Over six weeks ago, I was at work scooping ice cream as usual. In comes this guy with his son, the latter being anywhere from ten to twelve years old. The dad’s demeanor towards his child was very militaristic in regards to his progeny’s manners. Every time the kid didn’t call me “sir,” use the words “may I” and “please,” or failed to glorify me like a king, the dad was instantly on his case muttering behind him the words the boy failed to utter. Quickly, his son made up for his transgressions by using those words he forgot to utilize. I was a little put off by this, but saw two possible explanations: 1) the father could either be a complete jerk who never tells his kids he loves them and is proud of them, or 2) his son could be a problem child, meriting the institution of these severe disciplinary actions. This guy and his wife may have very well been ready to ship their kid off to a behavioral correctional school in North Dakota, and this weekend afternoon trip to the ice cream shop was a testing ground of sorts.
Due to my slight discomfort, I wasn’t giving the most unbelievable customer service. I was cordial, but I wasn’t beaming sunshine. Regardless, the father posed a question to me right after I asked him if he’d like anything to eat. He asked if he could hire me. I wasn’t following, so I unintelligently asked, “What?” and he repeated the same thing. I told him I wasn’t sure I understood where he was coming from, so he asked for a pen and paper and said, “Call this number and tell Angie you talked to Mick,” and murmured something about how he runs a ball room dance club. Then he and his son left.
This whole situation was weird enough to tickle my sense of adventure, but not creepy enough to cause me to run and hide in a broom closet. That was on a Saturday, so I had to wait two days to call the number. On Monday, I told Angie I had “talked to Mick,” even though I really hadn’t since all I had done was serve his kid ice cream. Angie said they were looking to hire dance instructors and that Mick must have been referring to that. No prior experience was required, and she wanted to know if I would like to come in for an interview on my day off. So I did. Just for the heck of it, with no intention of wanting to work there (unless, of course, it seemed too excellent to pass up).
I put on a suit, I went there, and it was a warehouse converted into a nice, comfortable dance studio. There were several women in their forties dancing with their instructors. Mick had since forgotten who I was, but came by in mid-dance with a woman to re-introduce himself and said, “The best thing about this job, Nelson, is how you get to dance with all these beautiful women.” I sat there and thought, “Did you really just try to sell this job to me that way?”
After filling out an application that asked very little about my personal information, I met with Angie. Pretty early on in the interview I began to get the vibe that the dance studio was somewhat desperate for instructors. But I sat through the entire thing anyway, and Angie proceeded to do her absolute best to sell the job to me . . . by pulling wool over my eyes.
Sometimes it’s hard for me to not laugh out loud in people’s faces. I’m proud to say this interview was not a failure in that endeavor. While Angie continued to give me ridiculous after ludicrous pieces of alluring information about the job, I maintained a peculiar countenance’s blend of stoicism and keen interest. Angie painted a picture of how this job was, well, you know really quite glamorous—very akin to the life of the movie stars. ‘Cause, I mean, you know, they go to dance competitions in Miami Beach and stay in these superb hotels, and it’s just, well, wonderful.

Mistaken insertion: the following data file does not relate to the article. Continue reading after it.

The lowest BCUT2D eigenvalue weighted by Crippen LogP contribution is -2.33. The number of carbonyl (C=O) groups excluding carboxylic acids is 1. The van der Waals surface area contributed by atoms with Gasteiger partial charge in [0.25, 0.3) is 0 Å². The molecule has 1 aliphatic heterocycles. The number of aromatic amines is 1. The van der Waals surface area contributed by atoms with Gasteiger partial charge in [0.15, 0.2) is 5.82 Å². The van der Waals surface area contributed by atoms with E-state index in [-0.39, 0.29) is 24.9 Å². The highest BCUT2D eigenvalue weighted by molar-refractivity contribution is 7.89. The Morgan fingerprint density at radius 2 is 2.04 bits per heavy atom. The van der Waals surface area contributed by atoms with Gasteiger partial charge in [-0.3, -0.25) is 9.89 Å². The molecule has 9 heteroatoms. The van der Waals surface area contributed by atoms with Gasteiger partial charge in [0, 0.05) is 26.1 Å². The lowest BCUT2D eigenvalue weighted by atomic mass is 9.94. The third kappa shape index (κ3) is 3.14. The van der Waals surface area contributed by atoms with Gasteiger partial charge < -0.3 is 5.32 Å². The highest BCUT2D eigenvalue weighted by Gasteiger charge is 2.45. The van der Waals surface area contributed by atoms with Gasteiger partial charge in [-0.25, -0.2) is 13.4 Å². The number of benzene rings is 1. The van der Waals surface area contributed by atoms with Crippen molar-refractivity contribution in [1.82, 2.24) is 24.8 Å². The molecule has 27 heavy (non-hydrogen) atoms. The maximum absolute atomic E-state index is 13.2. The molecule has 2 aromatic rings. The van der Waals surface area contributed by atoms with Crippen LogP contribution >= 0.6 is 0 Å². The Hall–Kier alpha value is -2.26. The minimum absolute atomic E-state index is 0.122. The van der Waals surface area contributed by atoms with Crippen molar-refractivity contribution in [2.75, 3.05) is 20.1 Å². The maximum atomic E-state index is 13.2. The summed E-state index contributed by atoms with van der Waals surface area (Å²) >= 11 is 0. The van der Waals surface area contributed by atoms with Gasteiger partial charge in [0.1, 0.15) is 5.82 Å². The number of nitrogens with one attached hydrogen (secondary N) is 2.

I balked inwardly at that equestrian carrot. Glamorous? Movie star lifestyle? Who did she think she was kidding? At that very moment, I was sitting in a converted warehouse. Where was the pizzazz? But she had more.
Angie went on to mention how this job was also a great education in sales (I think she was trying to tie a connector to my current job of selling ice cream and how the dance studio was a better business environment). She was so confident in this aspect of being a dance instructor, that she said, “I mean, after a few months here, it’s practically the same as getting your MBA.”
This was when I almost coughed up both lungs and approximately seven ounces of mucus onto her desk, but I kept myself from laughing. Soon after, we shook hands, and I left to enjoy the rest of my day off.
This was the second job interview now where I firmly believe the people interviewing me had to think I was a certifiable idiot and would just buy into anything they said. At first I was kind of annoyed by it because they could see quite easily on the job application that I had a bachelor’s degree, but then I had to stop and think and realize how it’s really not that hard at all to pass your undergraduate studies. Anyone can do it. Rather dumb people do it all the time, so having your bachelor’s really doesn’t say anything about your intellect.
But I mean, really? Movie star lifestyle? Glamour? A veritable MBA received just through teaching people how to dance? And Angie also mentioned how it was a very solid-paying job. Did she think I was clueless that it was a commission position (which she cleverly never referenced)? I’m rather tired of people thinking I’m unable to think on their level just because I’m young. The entire time I was sitting across from Angie I wanted to scream, “Girl, this is pitiful. You’re like polished glass. I know what you’re doing.”
I told them I’d call them by the end of the week. As I’m typing this, I just now realized I forgot to do that. That was six weeks ago. I don’t know whether to feel bad or not. In the meantime, I will stay perfectly content with my white boy dance moves, which I expertly displayed at a wedding last weekend. Nobody can dance to Beyoncé’s “Single Ladies” like I can.